‘El Chapo’ Guzman pleads not guilty in US to 17 counts
NEW YORK — Drug kingpin Joaquin “El Chapo” Guzman, a Houdini-like master of escape accused of running one of the world’s largest drug trafficking organizations, entered a not guilty plea through his attorney at an arraignment Friday in federal court in Brooklyn.
The diminutive, clean-shaven trafficker, described by a federal official as “the most notorious criminal of modern time,” was not handcuffed and wore a dark blue short-sleeved shirt and pants with white sneakers during his brief appearance in a packed courtroom.
Magistrate Judge James Orenstein asked Guzman whether he understood the charges, including the operation of a continuing criminal enterprise, conspiring to murder rivals, firearms violations and money laundering.
In a low voice, the defendant replied: “Si, Señor.”
His arraignment in US District Court for the Eastern District of New York came one day after Guzman was quietly extradited from his native Mexico to the US.
Guzman’s next court appearance was set for February 3.
“Who is Chapo Guzman?” US Attorney Robert Capers of the Eastern District of New York asked rhetorically while addressing reporters before the arraignment. “In short, he is a man who has known no other life than one of crime, violence, death and destruction.”
Stringent security measures were put in place around the Manhattan jail where Guzman is to be held, a law enforcement source said. The Brooklyn Bridge will be closed while the drug lord is being transported to court.
Guzman, 59, is named in a sweeping 17-count indictment alleging that from 1989 to 2014 he led a continuing criminal enterprise responsible for importing and distributing massive amounts of narcotics and conspiring to murder rivals who posed a threat, according to Capers.
Guzman is also charged with firearm violations related to drug trafficking and money laundering connected to the smuggling from the United States to Mexico of more than $14 billion in cash from narcotics sales.
The charges carry a minimum sentence of life in prison, Capers said. Federal prosecutors also intend to seek a $14 billion criminal forfeiture order against Guzman.
He’s no Robin Hood
“Guzman’s story is not one of a do-gooder or a Robin Hood or even one of a famous escape artist who miraculously escaped from Mexican prisons on multiple occasions,” Capers told reporters Friday.
The US attorney compared Guzman’s “destructive and murderous rise” to “a small cancerous tumor that metastasized and grew into a full-blown scourge that for decades littered the streets of Mexico with the casualties of violent drug wars … (and) helped to perpetrate the drug epidemic here in the US.”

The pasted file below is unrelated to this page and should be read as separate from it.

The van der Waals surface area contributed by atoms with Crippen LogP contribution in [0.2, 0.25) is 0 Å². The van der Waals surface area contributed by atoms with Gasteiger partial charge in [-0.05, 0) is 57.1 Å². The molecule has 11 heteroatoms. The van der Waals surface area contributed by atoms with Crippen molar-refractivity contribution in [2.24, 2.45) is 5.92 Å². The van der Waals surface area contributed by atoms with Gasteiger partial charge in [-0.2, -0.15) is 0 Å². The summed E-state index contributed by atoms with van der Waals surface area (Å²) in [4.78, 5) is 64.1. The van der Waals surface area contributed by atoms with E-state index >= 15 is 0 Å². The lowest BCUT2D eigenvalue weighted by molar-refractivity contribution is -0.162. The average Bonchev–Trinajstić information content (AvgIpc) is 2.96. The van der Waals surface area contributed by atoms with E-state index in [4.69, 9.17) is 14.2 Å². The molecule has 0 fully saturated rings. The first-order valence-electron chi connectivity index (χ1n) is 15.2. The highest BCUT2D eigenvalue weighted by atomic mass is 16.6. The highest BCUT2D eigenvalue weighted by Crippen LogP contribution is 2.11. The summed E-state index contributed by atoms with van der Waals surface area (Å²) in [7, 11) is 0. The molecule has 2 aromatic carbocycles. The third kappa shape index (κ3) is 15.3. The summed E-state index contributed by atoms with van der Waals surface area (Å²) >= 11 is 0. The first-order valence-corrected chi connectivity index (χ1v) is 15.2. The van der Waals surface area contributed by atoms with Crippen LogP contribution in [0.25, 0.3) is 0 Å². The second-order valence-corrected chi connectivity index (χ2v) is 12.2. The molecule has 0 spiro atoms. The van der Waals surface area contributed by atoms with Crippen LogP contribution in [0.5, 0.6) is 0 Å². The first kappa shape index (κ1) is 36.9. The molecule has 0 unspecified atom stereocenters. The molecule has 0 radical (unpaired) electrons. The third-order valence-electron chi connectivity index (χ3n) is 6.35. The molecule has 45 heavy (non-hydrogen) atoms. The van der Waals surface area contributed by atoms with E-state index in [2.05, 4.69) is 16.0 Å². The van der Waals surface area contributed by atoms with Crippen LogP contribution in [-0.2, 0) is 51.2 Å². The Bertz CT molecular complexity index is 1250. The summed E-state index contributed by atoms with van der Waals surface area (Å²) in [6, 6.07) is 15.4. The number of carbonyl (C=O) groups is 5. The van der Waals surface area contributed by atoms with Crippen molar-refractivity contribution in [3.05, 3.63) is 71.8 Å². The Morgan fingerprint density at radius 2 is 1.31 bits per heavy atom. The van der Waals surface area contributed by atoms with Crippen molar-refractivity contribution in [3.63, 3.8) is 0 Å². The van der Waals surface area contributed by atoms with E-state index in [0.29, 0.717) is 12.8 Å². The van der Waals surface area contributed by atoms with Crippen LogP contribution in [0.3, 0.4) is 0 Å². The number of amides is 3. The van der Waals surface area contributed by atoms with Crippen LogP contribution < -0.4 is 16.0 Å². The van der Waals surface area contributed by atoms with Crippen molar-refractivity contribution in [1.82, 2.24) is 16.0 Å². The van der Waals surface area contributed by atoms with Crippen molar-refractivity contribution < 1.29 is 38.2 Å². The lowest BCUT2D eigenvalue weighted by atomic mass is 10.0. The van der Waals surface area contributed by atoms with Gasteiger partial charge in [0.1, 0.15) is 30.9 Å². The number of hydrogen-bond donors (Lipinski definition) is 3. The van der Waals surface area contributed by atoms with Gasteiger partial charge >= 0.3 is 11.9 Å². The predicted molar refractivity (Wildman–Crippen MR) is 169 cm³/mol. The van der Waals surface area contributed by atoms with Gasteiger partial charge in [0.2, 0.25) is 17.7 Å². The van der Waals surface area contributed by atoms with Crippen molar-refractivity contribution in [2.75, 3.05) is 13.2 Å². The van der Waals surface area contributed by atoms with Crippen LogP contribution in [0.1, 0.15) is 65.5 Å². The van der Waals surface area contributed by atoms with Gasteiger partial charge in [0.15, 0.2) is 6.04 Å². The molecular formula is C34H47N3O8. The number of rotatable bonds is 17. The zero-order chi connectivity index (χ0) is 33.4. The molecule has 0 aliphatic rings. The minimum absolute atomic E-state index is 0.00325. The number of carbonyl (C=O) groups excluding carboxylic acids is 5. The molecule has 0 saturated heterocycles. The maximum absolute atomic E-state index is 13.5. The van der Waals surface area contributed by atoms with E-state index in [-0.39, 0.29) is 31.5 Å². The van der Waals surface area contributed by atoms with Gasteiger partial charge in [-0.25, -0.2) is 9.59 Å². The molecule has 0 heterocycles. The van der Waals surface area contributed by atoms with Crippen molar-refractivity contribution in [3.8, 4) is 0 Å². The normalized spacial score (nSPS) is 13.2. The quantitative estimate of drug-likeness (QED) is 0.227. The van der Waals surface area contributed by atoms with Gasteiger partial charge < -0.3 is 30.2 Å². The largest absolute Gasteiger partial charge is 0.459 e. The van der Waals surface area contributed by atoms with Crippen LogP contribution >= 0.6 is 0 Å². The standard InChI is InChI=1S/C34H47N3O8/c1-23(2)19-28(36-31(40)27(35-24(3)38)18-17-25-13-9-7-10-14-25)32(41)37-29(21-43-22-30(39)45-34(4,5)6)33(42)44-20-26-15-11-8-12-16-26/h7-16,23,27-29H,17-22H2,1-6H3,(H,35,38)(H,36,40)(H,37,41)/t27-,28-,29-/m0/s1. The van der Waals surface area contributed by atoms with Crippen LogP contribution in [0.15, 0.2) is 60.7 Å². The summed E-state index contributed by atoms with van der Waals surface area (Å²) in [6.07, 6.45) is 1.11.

When Guzman got off of the plane in New York Thursday night, some law enforcement officers noticed a different demeanor than that his mythic persona.
“As you looked into his eyes you can see the surprise, you can see the shock, and to a certain extent you can actually see the fear as the realization started to kick in that he’s about to face American justice,” said Angel M. Melendez, special agent in charge for Homeland Security Investigations, New York.
Melendez also noted the tight security in place at the Manhattan jail, saying “no tunnel will be built leading to his bathroom.” He was referring to Guzman’s latest escape from a Mexican prison, when he slipped through a hole in the floor near his toilet and fled through a mile-long tunnel.
US officials: Extradition was a surprise
The extradition may have been timed. Mexican authorities wanted to turn over Guzman, head of the Sinaloa cartel, before Friday’s inauguration of President Donald Trump, one US official told CNN. Trump angered Mexico during his campaign by demanding it pay for a border wall.
A Mexican deputy attorney general, however, said Trump’s pending inauguration “had nothing to do with it.”
“It was resolved today, and in terms of the international treaty, we had to immediately hand over the person requested by the United States,” Alberto Elias Beltran said. “Not doing so would generate a nonfulfillment to the international norms, specifically with the treaty shared between Mexico and the United States.”
US authorities said they “did not know” Guzman’s extradition was going to happen Thursday, according to Deputy Assistant Attorney General Kenneth A. Blanco of the Justice Department’s Criminal Division.
Officials were ready, because they had planned for it, but they were unaware it was going to happen Thursday, Capers said.